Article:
The question focuses on quantifying the match between the results of two (or more) tests. In other words, both tests should give similar results if applied to the same subject. Here we look at the state of mind in which we have a sample of subjects that have been tested with both tests. A natural starting point for assessing the consistency between quantitative results would be to take into account differences between test results for each subject. While the coupled t-test could then be used to test whether the average difference is significantly different from zero, this test cannot provide evidence that there is a match. In other words, rejecting the zero hypothesis that there is no difference between the two test results would only allow us to say that the tests do not match; Not rejecting this assumption would not be evidence that the tests are consistent. Chen CC, Barnhart HX. Comparison between ICC and CCC to evaluate agreement for data without and with replications. Comput Stat Data Anal 2008;53:554-64. Note that if one of the tests is a benchmark or “gold standard,” the distortion is based on the difference between the result of the new test and the “real value” of the measured quantity and therefore a degree of accuracy.10 In these cases, the CCC can measure both accuracy and consistency. But if neither test is a gold standard, it is not appropriate to say that CCC also offers a degree of precision. It is often asked whether the measurements of two different observers (sometimes more than two) or two different techniques yield similar results. This is called concordance or condore or reproducibility between measurements.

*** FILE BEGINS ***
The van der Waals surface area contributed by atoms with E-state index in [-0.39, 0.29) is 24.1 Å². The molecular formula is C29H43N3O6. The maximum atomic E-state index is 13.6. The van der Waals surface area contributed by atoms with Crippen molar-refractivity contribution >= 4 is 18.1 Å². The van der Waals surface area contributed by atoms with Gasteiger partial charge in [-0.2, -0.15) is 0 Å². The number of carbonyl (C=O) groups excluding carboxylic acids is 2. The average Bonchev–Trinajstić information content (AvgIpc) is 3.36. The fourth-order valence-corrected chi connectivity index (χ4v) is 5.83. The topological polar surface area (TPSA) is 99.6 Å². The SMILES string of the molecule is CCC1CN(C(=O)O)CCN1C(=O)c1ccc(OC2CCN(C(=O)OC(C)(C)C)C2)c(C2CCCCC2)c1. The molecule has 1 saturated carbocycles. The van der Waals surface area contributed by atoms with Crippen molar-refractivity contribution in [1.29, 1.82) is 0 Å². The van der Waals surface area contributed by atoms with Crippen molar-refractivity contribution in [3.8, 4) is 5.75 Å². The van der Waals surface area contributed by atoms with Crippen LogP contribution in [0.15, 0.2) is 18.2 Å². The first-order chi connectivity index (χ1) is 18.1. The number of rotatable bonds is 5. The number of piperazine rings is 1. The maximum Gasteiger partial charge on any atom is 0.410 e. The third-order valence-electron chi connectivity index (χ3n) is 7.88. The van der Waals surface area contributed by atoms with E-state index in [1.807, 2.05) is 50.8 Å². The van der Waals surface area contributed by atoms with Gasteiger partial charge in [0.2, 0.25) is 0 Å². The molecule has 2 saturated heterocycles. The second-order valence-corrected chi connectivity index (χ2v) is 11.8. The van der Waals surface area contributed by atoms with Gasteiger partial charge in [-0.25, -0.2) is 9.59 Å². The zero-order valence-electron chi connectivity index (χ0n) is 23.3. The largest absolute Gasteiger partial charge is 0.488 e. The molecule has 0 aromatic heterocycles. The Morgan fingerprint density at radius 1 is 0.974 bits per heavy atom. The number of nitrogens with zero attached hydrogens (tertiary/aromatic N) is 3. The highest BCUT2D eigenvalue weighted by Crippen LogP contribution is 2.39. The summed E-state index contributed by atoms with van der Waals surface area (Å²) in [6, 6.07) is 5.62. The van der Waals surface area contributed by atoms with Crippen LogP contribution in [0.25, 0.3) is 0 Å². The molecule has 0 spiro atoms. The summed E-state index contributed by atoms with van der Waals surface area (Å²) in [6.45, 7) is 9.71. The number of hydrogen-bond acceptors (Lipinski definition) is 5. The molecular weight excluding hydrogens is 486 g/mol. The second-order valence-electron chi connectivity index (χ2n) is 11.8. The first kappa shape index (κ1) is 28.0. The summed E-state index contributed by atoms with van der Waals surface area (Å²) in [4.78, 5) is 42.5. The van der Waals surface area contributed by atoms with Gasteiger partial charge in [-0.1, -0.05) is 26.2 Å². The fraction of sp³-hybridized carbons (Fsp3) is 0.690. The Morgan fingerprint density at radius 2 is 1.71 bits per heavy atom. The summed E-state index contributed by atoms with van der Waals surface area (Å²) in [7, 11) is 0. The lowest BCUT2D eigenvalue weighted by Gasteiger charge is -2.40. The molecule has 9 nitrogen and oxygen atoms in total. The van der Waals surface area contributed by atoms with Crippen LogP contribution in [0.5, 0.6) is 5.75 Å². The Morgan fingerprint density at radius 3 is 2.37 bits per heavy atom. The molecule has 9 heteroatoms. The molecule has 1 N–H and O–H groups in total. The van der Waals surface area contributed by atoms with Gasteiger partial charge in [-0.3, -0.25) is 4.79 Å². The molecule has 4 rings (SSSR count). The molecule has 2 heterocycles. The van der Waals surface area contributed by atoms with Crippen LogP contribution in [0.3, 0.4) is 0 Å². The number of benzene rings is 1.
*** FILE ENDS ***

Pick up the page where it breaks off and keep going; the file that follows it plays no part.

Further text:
Such an analysis examines the pairs of measurements, either categorically or numerically both, with each pair being performed on a person (or a pathology slide or an X-ray). Asymptomatic and accurate approaches have often been used to test the match between two advisors with binary results. The exact conditional approach ensures compliance with the size of the tests compared to the asymptomatic approach traditionally used on the basis of the standardized Cohen-Kappa coefficient. An alternative to the conditional approach is an unconditional strategy that relaxes the limitation of fixed limits, as is the case in the under-stressed approach. This paper examines three methods of testing specific hypotheses: an approach based on maximization, an approach based on conditional p value and maximization, and an approach based on estimation and maximization. We compared these test methods on the basis of the Cohen-Kappa commonly used in terms of size and performance. We recommend two specific approaches for practical use based on performance benefits: the conditional p value-based approach and maximization, and the estimation-based and maximizing approach. Cohens Kappa ,  is a measure of fortuitous agreement.